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Discussion Starter · #13 ·
You might believe that, even firmly ;), but there enough counterexamples to make that general belief unjustified.

Interestingly, Agalychnis callidryas may not be one of those counterexamples, and there seems to be evidence that high levels of UVB (which are exceedingly easy to provide inadvertently where UVB output is not metered) is actually a health risk (increses fungal load) for the species.

"Here we used two methods of UV provision (“background UV” and “background UV with UV boost”) and two calcium gut-loading diets (5% and 10%) to assess the effects on a range of fitness measures in the red-eyed tree frog (Agalychnis callidryas). We found no effects of either UV treatment or calcium diet on growth, body condition or cutaneous bacterial communities of frogs, although subsequent to the UV boost, frogs had a significantly greater fungal load in comparison to frogs that were not UV-boosted. There were negligible differences in the breeding success of females according to UV exposure. Provision of the UV boost was not demonstrated to provide any real advantages for A. callidryas in terms of growth or breeding success. In addition, there were no benefits of a 10% calcium diet over a 5% calcium diet (in conjunction with regular dusting)."

Antwis, RE, Preziosi, RF and Fidgett, AL, 2014. "The effect of different UV and calcium provisioning on health and fitness traits of red-eyed tree frogs (Agalychnis callidryas." Journal of Zoo and Aquarium Research.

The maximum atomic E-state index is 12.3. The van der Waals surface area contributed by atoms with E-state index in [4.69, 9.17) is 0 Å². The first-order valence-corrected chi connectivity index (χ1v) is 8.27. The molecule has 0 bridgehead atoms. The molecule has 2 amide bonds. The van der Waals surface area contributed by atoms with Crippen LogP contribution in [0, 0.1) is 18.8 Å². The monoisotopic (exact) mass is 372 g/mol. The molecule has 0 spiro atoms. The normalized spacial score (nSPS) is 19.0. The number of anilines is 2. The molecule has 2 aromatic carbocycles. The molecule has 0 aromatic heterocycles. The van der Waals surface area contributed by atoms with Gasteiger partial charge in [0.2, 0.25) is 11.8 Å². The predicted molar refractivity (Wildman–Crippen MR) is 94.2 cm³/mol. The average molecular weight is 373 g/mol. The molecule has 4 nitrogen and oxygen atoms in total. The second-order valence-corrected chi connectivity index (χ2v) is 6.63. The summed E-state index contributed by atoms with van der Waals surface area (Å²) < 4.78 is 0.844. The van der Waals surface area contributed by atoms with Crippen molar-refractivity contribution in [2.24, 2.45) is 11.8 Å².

Most recommendations of this sort don't take into account the species in question ("all herps need UVB", which is patent hogwash, not only because there simply isn't data for most species we keep), and don't take into account the very real risks of potential harm whether physical or behavioral, and also underestimate the care and precision with which UVB needs to be offered to be safe. The considerations are quite complicated, and I personally like to use the most simple methods that provide the best care for the animal most reliably -- that entails no UVB for species that can be kept very healthy without it.
I agree with the points made, but these were RETF specific care sheets I consulted in the past, so it gets confusing to hear conflicting messages. I appreciate the advice and especially did not think it could be harmful, so thanks for pointing this out. 👍
 

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Discussion Starter · #14 ·
You can get plants from the big chain stores "Orange store" or "Blue store" but it is recommended to wait before using them because of pesticides and they have a higher risk of caring pests the Viv grown plants. There are many places online that sell plants that have not had pesticides used on them. "search vivarium plants" also to avoid pests follow plant processing procedures (Trust me it's worth it) > NEHERP - Vivarium Plant Processing Procedure this is a link about how to sterilize plants, also you can buy pesticide free plants here.

Tree frogs should have large smooth leafed without many hairs or spines. If you are new to plant care I recommend Pothos (Epipremnum aureum) as it is near un-killable and cheap.

I firmly believe that an animal that does not bask regularly, is nocturnal and rests on the undersides of leaves during the day do not gain any benefit from UVB. Just like us frogs can get "sunburn" the one treefrog I can think of that does rest in the sun are Waxy Monkey Treefrogs which produce special "sunscreen" and even then I only no of one person keeping his with UVB.